2007_06_nypdgrad.jpgYesterday afternoon, 1,097 police cadets graduated from the Police Academy in a ceremony at Madison Square Garden. The Mayor said, "Just a few weeks ago, the FBI reported that violent crime went up in the rest of the nation during 2006, but here in New York violent crime decreased. The NYPD has continued to drive violent crime and property crime down to historic lows this year - and year after year. Today we welcome 1,097 men and women into the ranks of our Police Department to continue the proud tradition of New York's Finest."

The class is pretty diverse - 27% Hispanic, 16% black, 7% Asian and 50% white - and 18% are female. However, after the ceremony Police Commissioner Kelly expressed his concerns about the low starting pay of $25,100 and how that's effecting recruiting. About 16% of recruits dropped out while at the academy, which Kelly said was unusually high: "Our numbers are clear: We had no issue recruiting when the salary was competitive, $40,000 in 2005. When the salary went down, that's when our challenges set in....Common sense, in this most expensive city in the world, people are willing to sacrifice to become police officers. We understand that nobody becomes a police officer to become rich, but you have to live."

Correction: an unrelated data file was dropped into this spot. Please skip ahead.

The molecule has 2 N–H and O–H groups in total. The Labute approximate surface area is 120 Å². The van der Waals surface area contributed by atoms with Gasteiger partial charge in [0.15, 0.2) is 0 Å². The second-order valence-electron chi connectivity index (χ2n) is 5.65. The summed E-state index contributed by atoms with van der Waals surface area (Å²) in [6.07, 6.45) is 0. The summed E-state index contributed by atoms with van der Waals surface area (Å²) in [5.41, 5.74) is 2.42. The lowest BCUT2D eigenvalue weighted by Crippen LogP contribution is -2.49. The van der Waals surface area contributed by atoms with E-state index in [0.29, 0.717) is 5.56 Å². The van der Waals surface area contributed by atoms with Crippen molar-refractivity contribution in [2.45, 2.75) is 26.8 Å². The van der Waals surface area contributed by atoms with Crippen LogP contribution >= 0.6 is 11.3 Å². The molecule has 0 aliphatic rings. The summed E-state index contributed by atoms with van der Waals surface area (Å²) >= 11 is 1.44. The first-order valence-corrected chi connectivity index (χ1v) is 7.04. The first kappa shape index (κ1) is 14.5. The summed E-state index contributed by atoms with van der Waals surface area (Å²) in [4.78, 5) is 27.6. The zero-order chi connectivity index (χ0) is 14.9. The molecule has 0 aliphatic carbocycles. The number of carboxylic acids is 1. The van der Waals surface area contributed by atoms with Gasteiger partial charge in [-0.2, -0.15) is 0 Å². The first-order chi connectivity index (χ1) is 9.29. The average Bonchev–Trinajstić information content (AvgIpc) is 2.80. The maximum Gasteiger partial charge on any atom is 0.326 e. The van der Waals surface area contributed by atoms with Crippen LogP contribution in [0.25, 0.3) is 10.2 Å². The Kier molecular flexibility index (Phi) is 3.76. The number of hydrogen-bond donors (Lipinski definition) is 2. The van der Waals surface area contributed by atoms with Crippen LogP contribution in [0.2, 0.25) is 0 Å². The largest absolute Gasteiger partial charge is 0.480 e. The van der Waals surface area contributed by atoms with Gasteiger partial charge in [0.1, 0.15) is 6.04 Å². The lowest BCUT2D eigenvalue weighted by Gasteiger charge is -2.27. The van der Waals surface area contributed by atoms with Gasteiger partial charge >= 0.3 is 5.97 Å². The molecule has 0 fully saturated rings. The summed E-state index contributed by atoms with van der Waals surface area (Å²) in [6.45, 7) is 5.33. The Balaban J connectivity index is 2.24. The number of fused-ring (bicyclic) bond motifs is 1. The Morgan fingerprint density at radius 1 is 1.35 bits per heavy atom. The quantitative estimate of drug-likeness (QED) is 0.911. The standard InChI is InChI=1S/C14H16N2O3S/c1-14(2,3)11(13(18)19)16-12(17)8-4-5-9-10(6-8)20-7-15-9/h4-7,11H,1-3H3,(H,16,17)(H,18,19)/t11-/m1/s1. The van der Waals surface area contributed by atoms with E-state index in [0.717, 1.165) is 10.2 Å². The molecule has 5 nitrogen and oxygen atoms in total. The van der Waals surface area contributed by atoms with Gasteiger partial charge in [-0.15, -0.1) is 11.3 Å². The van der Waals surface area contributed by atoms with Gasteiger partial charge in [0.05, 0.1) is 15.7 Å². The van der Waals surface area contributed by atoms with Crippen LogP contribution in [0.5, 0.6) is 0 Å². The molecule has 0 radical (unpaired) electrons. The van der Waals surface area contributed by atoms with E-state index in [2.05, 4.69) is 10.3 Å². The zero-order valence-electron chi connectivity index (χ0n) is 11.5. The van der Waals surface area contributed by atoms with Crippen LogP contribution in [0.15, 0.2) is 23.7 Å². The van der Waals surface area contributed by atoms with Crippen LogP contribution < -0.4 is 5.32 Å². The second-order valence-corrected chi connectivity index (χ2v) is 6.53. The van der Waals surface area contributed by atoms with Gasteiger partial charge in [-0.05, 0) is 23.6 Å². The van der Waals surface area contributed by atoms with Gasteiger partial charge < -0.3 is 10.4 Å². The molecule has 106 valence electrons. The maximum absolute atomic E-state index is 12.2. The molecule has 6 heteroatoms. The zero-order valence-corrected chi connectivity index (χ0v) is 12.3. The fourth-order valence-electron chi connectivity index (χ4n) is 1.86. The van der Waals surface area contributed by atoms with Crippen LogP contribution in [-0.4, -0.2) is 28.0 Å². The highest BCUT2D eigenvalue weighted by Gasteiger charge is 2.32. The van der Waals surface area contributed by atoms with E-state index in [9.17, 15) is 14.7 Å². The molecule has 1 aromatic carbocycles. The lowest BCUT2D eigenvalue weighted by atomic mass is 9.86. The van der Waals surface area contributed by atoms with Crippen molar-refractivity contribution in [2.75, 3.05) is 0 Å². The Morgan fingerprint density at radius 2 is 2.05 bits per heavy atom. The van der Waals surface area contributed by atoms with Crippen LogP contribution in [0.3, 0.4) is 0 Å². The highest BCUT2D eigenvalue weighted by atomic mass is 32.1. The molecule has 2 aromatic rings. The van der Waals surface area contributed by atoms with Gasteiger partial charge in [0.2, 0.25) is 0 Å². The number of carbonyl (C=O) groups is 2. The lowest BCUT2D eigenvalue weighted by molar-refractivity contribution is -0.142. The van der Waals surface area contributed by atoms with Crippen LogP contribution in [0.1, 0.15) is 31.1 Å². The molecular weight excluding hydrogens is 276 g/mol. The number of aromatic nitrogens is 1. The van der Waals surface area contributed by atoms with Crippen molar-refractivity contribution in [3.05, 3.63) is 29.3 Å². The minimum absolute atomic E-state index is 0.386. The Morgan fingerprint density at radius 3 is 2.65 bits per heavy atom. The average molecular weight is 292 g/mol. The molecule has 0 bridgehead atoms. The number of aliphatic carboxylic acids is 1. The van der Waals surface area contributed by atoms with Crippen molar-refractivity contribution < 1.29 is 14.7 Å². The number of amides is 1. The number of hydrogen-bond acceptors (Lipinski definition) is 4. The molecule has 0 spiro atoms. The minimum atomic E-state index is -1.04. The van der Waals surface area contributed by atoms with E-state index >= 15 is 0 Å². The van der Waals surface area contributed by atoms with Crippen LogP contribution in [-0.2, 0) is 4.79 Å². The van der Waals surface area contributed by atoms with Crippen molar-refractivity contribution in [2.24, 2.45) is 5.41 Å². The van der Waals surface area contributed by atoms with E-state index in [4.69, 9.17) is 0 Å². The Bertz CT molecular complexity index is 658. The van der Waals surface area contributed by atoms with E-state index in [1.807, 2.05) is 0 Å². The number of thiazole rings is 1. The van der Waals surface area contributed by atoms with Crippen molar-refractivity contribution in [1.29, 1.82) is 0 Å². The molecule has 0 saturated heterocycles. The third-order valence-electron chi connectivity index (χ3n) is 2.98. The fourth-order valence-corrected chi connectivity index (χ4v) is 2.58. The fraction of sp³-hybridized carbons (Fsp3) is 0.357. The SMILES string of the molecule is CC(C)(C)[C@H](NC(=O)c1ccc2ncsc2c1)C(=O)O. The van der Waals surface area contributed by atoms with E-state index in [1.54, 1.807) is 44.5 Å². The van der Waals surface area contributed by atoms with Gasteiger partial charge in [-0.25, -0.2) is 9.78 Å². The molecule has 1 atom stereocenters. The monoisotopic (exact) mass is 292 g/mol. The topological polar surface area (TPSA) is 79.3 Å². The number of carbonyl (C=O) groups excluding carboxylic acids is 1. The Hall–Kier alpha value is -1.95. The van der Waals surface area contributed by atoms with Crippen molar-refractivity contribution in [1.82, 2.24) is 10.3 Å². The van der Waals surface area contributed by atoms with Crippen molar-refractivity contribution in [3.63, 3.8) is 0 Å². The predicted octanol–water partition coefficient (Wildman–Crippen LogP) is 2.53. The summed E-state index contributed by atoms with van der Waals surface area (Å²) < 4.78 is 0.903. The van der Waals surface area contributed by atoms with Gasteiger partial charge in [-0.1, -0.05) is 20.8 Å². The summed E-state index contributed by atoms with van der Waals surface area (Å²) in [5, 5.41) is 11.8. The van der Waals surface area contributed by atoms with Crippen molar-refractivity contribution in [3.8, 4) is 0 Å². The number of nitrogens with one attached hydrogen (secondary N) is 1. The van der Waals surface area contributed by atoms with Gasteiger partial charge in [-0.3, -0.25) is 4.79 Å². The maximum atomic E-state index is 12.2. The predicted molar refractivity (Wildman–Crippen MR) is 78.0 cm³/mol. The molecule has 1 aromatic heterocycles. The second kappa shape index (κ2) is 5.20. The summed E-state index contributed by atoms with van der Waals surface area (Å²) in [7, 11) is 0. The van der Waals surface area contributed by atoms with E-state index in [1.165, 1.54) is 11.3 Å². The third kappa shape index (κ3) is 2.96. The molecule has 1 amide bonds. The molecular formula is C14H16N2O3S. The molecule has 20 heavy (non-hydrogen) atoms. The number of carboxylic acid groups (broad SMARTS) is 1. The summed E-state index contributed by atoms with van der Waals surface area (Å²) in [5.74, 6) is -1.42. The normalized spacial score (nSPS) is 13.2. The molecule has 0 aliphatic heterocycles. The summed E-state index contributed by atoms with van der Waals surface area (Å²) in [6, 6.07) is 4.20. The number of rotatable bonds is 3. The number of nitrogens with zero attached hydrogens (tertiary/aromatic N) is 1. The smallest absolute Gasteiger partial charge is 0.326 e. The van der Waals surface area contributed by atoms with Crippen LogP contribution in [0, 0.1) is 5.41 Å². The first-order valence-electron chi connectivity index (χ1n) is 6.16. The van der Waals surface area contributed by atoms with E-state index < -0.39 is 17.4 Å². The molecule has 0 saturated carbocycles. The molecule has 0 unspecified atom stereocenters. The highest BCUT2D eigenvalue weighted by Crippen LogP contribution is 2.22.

Take a look at the much high starting police salaries outside of NYC - the city has blamed the police unions for hurting salaries during negotiations. One problem may be that Operation Impact, the city's lauded program to fight crime, may not have as many officers to keep the city's crime numbers down.

And the valedictorian was Cheryl Walter, who has an undergraduate degree from Harvard and a master's in forensic psychology from John Jay College. She considered joining the FBI but told the Sun she chose the NYPD because "I'm not into office work. I like being out on the streets and talking to people." Officer Walter's first day will be patrolling the Bronx.